colinearity. Due to this balance, generally, when one gene is lost the segment becomes a more anterior one, while a gain of function mutant (ectopic) will be more posterior, famous examples of these are Antennapediaand bithorax in Drosophila.
The homeobox genes were first found in the fruit fly "
Drosophila melanogaster" and have subsequently been identified in many other species, from insects to reptiles and mammals.
Homeobox genes were previously only identified in
bilaterians but recently, cnidarians have also been found to contain homeobox domains and the "missing link" in the evolution between the two has been identified.
Homeobox genes have even been found in
fungi, for example the unicellular yeasts, and in plants.
The well known
homeoticgenes in plants ( MADS-boxgenes) are not homologous to Hox genes in animals. Plants and animals do not share the same homeotic genes, and this suggests that homeotic genes arose independently in the early evolution of animals and plants.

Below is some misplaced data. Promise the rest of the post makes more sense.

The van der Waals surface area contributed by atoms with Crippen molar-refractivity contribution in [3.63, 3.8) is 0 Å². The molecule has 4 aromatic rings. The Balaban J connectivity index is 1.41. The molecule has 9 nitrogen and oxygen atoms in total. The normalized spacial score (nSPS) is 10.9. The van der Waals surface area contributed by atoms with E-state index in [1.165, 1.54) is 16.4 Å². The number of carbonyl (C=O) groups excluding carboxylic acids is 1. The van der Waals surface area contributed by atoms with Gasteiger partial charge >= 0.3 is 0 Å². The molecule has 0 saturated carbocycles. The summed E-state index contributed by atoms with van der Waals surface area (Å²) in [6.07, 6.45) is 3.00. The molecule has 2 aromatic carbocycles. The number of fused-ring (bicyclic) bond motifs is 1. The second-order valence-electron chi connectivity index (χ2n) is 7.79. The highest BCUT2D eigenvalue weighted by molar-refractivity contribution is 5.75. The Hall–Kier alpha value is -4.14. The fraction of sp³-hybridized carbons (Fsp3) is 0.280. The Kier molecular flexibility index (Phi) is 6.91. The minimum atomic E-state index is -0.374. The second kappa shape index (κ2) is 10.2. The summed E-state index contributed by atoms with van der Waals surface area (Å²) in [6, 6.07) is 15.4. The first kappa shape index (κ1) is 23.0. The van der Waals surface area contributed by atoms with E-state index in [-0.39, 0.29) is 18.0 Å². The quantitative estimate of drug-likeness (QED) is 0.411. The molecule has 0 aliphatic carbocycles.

Humans generally contain homeobox genes in four clusters:
There is also a "distal-less homeobox" family:
DLX1, DLX2, DLX3, DLX4, DLX, and DLX6.
"HESX homeobox 1" is also known as
HESX1. Short stature homeobox geneis also known as SHOX. also a home gene controls the diffirensation of cells and tissue in the embryo.
Mutations to homeobox genes can produce easily visible phenotypic changes.
Two examples of homeobox mutations in the above-mentioned fruit fly are legs where the antennae should be (
antennapedia), and a second pair of wings.